We Love the City

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So good, so frustrating: Sorkin’s Studio 60


Studio 60 on the Sunset Strip is starting to tick me off.

I love Aaron Sorkin. West Wing, the first 2-3 seasons in particular, rate among the best television I’ve ever seen. I really don’t mind that he’s elitist or left-wing, because I happen to be both, and I actually enjoy stories about people who aren’t average schmucks. He writes great scripts and collects great actors, and doesn’t assume his audience is too stupid to follow complex ideas and stories.

So it’s no surprise that I’m enjoying Studio 60. It’s different from West Wing – much lighter in tone, obviously – but still shows off most of Sorkin’s strengths: Snappy banter, fast-paced plots, and a fantastic ensemble of characters. Unfortunately, it’s also snagged on two of his weaknesses.

Sorkin doesn’t write romance terribly well. West Wing was at its best when it focused on the characters and their jobs, and tended to lag when it tried to get more personal. The early attempt to make Mandy a main character was quickly abandoned, and Sam’s relationship with the hooker was never as compelling itself as it was when it was crashing into Sam’s career and White House public relations. The only romances that really worked were the President and the First Lady, which was more of a married couple setup that allowed someone to point out when Bartlett was being an ass, and Josh and Amy, who were so inseparable from their jobs that their personal relationship couldn’t be separated from their professional one.

So it’s unfortunate that Sorkin has fixated on the romance between Matt (Matthew Perry) and Harriet (Sarah Paulson). Almost every episode thus far has been about their romantic history, and it never entirely gets off the ground. Only once, in The Long Lead Story, has their relationship been particularly compelling, and that was the point at which it was revealed that their romance came about almost entirely because of the show: Harriet was Matt’s muse, and his inspiration made her a star. That was the point of their relationship, and it took far too long to get to it and hasn’t really been touched on since.

The show has accordingly lagged when focusing on the will-the-or-won’t-they romance, not only because the story isn’t that great, but also because it obscures the rest of the cast. What’s the point in having such a great (and high-priced) ensemble cast if you’re hardly going to use them? Bradley Whitford has hardly had anything to do, which is unfortunate considering how much fun he usually is on screen; in this week’s episode, he manages to take control for a while and we see why he’s actually necessary to the cast. What’s more, both Perry and Paulson seem to be much better interacting with others than with each other: Perry & Whitford in particular have great chemistry which hasn’t been used nearly enough since about the second episode.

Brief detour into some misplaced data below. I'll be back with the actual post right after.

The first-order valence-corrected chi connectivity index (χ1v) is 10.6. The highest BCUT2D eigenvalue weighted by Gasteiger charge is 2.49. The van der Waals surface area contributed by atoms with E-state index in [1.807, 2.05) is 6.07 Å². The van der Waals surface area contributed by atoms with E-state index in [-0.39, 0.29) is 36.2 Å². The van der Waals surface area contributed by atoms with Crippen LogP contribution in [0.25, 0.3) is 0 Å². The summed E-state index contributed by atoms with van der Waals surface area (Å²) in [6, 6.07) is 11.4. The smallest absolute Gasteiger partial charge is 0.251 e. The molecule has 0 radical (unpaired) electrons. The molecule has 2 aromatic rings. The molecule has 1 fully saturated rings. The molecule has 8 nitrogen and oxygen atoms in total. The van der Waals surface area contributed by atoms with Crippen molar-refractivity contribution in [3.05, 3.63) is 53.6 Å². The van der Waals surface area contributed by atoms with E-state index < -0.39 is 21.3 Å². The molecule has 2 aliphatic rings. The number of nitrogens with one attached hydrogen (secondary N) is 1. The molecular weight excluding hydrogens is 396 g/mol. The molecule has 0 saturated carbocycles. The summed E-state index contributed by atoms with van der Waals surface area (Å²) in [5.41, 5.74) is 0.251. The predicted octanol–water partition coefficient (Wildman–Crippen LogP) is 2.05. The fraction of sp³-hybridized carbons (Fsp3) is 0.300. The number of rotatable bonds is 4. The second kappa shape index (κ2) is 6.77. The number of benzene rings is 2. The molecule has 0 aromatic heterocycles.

The other snag is Sorkin’s obsession with the Chrstian right. It was a popular target on West Wing – the first episode began with Josh nearly getting fired for insulting an evangelist on television – but it didn’t get anywhere near the attention that it has on Studio 60. It’s been in nearly every episode, which is entirely too much; as much as America may be divided into Red and Blue states, a comedy show shouldn’t be that obsessed with it.

Sorkin clearly wants to make Harriet the dividing and unifying force on the show: She’s openly and devoutly Christian, which alienates and angers some, yet she’s also a gifted comedian and a nice person, so everyone who knows her likes her. But still, it feels like overkill: I don’t talk about my co-workers’ religious or political beliefs on anything approaching a regular basis. Like her relationship with Matt, Harriet’s religion should come up once in a while, not every episode. What’s more, Sorkin has already explored this territory before, yet with considerably more subtlety and skill, on West Wing, where the President of the United States was a devout Catholic (who almost became a priest, even), and his staff included several Jewish characters. It simply wasn’t a big deal most of the time; everyone accepted, or at least understood, Bartlett’s beliefs, and if the staff of the White House can accept a religious boss, one would think the cast and crew of a TV show should be able to deal with it.

Despite the fact that the two big flaws revolve around Harriet, I do quite like Sarah Paulson. She’s a talented actor, doing drama and comedy capably. She’s great when she’s not being tied down to the show’s two big subplots, and even rises above them occasionally: Calling Matt a “Whoremonger with the sensitivity of a cabbage” was priceless, and her explanation of her Christian roots to the reporter was also well done. Unfotunately, Sorkin is doing her, not to mention the rest of the cast, a disservice by going back to the same story well every week.

Studio 60 has all the ingredients to be a great show, but Sorkin is holding it back. The recent two-parter shows signs of busting out: It got the whole cast in on the action, covered a variety of stories, and had a nice guest spot from John Goodman. Bradley Whitford and Steven Weber finally got the screen time they deserve – the two have great chemistry together, and Weber seems to be having an awesome time chewing up scenery. But the Christians vs. Hollywood theme continued to rear its head, and the show, a nice ensemble piece, yet again closes on Matt and Harriet. It was a nice scene, but it didn’t sum up the episode terribly well; unfortunately, it sums up the series fairly effectively: Too much focus on elements that aren’t working all that well.